Spot market cheese prices decline

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Editor’s note: This market commentary is provided by the Dairy Division at FCStone/Downes-O'Neill in Chicago, Ill.

Class III prices saw an interesting session Tuesday, as prices started the day mixed suddenly jumped to nearly 20 cent gains early morning then pulled back and briefly traded lower following spot before settling steady to 6 higher. Both May and June cleared 250 contracts traded, yet total volume was under 1,000 at 945 contracts.

The spot market saw price declines in both the block and the barrel, and no buyers entered the market for blocks. Despite that weakness, futures are unwilling to price in further declines as NFDM looks poised to surpass the value of cheese. It didn’t appear to us that any reaction was seen following the release of the milk production report, so that is likely a non-factor. The mixed gDT however was supportive of class IV products, and we think it was ultimately why class III futures didn’t close lower despite the lower spot market.

Producers ought to consider Class III and Class IV put options to protect a portion of their production for the balance of the year. Call to discuss.

Grain prices once again led mostly higher by the wheat market as weather concerns dominate the headlines. Cold and rain is what we’ve got in the Upper Midwest, and forecasts are for that to continue for the next two weeks, which would push us into May with likely minimal planting progress. That fear of a late spring is putting a lot of question into the markets mind about the potential to realize not only the expected sharply expanded acreage, but also increase the chance of an under-yielding crop.

Concern over dryness in wheat-growing areas of China, the EU and the already-parched southern U.S. continue to support concerns over potential yield losses of those crops in the ground, and snow for the Dakotas saw spring wheat Minneapolis futures up 29 cents to 9.43 today, KC was up 30 to 926 and Chicago was lagging with just 10.75 cent gains to 785.75.  Despite weakness in old crop corn, skyrocketing wheat prices are lowering the chance of any substitution that has been widely expected late in the crop year.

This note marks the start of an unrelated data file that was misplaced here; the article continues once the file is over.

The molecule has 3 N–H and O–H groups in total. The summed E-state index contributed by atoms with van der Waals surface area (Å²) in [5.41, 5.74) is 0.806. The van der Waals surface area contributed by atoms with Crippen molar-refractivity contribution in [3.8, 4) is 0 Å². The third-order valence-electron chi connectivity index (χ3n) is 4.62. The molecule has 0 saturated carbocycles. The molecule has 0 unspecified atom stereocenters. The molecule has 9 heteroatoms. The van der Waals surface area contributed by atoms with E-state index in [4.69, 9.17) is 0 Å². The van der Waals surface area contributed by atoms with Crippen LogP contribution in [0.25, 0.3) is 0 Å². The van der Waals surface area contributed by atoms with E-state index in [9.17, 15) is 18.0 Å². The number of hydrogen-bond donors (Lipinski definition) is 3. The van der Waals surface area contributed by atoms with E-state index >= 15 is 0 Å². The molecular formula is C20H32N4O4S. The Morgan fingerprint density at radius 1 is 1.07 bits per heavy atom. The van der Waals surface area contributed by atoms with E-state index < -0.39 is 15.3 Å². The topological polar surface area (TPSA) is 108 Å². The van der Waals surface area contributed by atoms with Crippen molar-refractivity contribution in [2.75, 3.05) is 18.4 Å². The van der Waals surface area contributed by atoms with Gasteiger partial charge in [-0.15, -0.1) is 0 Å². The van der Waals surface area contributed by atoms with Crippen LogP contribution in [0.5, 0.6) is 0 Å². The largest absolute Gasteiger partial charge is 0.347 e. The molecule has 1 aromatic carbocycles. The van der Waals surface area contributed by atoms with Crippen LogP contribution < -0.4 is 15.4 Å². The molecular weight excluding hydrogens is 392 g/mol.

We look for corn to open 11 to 14 cents higher and beans to open 12 to 15 higher.

CME spot market prices:

Block cheese:  $1.62 (down 0.75 cents)  

Barrel cheese:  $1.5825 (down 2.25 cents) 

Butter:  $2.00 (no change) 

These data and comments are provided for information purposes only and are not intended to be used for specific trading strategies. Commodity trading is risky and FCStone Group, Inc., International Assets Holding Corporation, and their affiliates assume no liability for the use of any information contained herein. Although all information is believed to be reliable, we cannot guarantee its accuracy and completeness. Past financial results are not necessarily indicative of future performance. Any examples given are strictly hypothetical and no representation is being made that any person will or is likely to achieve profits or losses similar to those examples. References to and discussions of exchange traded products are made solely on behalf of FCStone, LLC. References to and discussions of OTC products are made solely on behalf of INTL Hanley, LLC, and OTC products are only available to eligible counterparties.

Source:  FCStone/Downes-O'Neill



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